• Having empathy and compassion for your partner will help you understand what it is like to be them. Putting yourself in their shoes will help you care and support them in their time of need. 

You can also participate in relationship building behaviors such as:

  • Expressing meaningful love by learning how your partner receives love
  • Connect to your partner by turning toward them and wanting to connect
  • Giving your partner unconditional affection and appreciation
  • Making time to talk with your partner about your needs. Show support to your partner by listening to their concerns and being compassionate.


Trust, friendship, and love shared between two people is at the epicenter of a happy couple relationship. Share is about what couples learn together, who they become together, and how they can grow in love together. Friendship is a key characteristic of a strong relationship; Share can help you build one.

  • Meaningful quality time is one step to becoming better friends with your partner. Help deepen mutual trust and intimacy by spending time with your spouse. Engaging in common interests and activities will help you be happier. Couples benefit from supporting each other.
  • Creating a couple identity can increase your friendship by creating a team mentality, changing from a “me” to a “we” focus. Couples shift from “me” to “we.” Sit down with your spouse and identify your shared values. This will help bind you together and aim the relationship in a common direction, giving the relationship meaning and purpose.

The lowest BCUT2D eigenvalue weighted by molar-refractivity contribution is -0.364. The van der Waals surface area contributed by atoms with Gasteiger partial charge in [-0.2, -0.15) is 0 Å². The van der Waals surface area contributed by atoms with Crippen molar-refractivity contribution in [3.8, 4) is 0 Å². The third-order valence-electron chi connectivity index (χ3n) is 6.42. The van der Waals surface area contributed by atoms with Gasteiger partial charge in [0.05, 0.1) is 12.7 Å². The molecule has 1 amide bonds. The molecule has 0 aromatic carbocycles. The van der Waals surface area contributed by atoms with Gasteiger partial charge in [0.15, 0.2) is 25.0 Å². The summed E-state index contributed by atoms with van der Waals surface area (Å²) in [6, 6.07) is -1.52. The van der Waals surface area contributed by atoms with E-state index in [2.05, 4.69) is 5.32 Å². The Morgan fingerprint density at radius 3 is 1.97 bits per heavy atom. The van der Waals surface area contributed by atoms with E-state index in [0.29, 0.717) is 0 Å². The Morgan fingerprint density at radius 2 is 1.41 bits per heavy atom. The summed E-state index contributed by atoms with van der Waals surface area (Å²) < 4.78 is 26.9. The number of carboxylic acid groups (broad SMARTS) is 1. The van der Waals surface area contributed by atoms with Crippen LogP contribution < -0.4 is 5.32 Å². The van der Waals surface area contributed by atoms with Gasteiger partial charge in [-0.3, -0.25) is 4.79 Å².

• Positive interactions will build closeness, trust, and resiliency. Talk with each other as partners and learn how to communicate in a supportive way. Supportive communication includes verbal and non-verbal cues. Be an active listener and turn toward your partner. Aim to “think positive” about your partner. When couples focus on the positive interactions, their relationship is nourished and they can better endure hardships.


Manage covers handling relationship differences in healthy ways. Conflict is a normal part of relationships, and knowing how to handle conflict in healthy ways will help the couple manage stressors effectively.

  • Managing negative emotions in conflict is an important part of setting the tone of the discussion. Recognize the signs of negative emotional arousal. Use emotion regulation strategies to decrease negative emotion. Have rules of engagement by setting boundaries when handling conflict. Use repair attempts, which are actions that prevent escalation of conflict. For example, take a “time out” or an actual break from the conflict and return to the situation when negative emotion levels have declined.